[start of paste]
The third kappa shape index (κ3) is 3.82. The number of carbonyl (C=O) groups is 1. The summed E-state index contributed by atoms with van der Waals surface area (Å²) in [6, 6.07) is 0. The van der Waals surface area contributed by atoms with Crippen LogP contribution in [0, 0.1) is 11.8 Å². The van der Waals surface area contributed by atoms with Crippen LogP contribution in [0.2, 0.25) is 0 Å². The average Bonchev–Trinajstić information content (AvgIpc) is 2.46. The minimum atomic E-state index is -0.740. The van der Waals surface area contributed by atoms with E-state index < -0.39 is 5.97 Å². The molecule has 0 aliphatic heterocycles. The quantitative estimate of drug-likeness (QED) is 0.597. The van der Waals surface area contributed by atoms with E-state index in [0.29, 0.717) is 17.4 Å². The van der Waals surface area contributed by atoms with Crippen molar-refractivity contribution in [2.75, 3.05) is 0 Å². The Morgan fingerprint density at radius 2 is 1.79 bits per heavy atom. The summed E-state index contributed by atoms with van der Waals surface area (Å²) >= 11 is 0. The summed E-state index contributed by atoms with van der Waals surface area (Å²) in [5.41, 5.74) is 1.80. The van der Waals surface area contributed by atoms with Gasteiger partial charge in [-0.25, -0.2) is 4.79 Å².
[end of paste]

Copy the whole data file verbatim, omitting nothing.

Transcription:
The third kappa shape index (κ3) is 3.82. The number of carbonyl (C=O) groups is 1. The summed E-state index contributed by atoms with van der Waals surface area (Å²) in [6, 6.07) is 0. The van der Waals surface area contributed by atoms with Crippen LogP contribution in [0, 0.1) is 11.8 Å². The van der Waals surface area contributed by atoms with Crippen LogP contribution in [0.2, 0.25) is 0 Å². The average Bonchev–Trinajstić information content (AvgIpc) is 2.46. The minimum atomic E-state index is -0.740. The van der Waals surface area contributed by atoms with E-state index < -0.39 is 5.97 Å². The molecule has 0 aliphatic heterocycles. The quantitative estimate of drug-likeness (QED) is 0.597. The van der Waals surface area contributed by atoms with E-state index in [0.29, 0.717) is 17.4 Å². The van der Waals surface area contributed by atoms with Crippen molar-refractivity contribution in [2.75, 3.05) is 0 Å². The Morgan fingerprint density at radius 2 is 1.79 bits per heavy atom. The summed E-state index contributed by atoms with van der Waals surface area (Å²) >= 11 is 0. The summed E-state index contributed by atoms with van der Waals surface area (Å²) in [5.41, 5.74) is 1.80. The van der Waals surface area contributed by atoms with Gasteiger partial charge in [-0.25, -0.2) is 4.79 Å².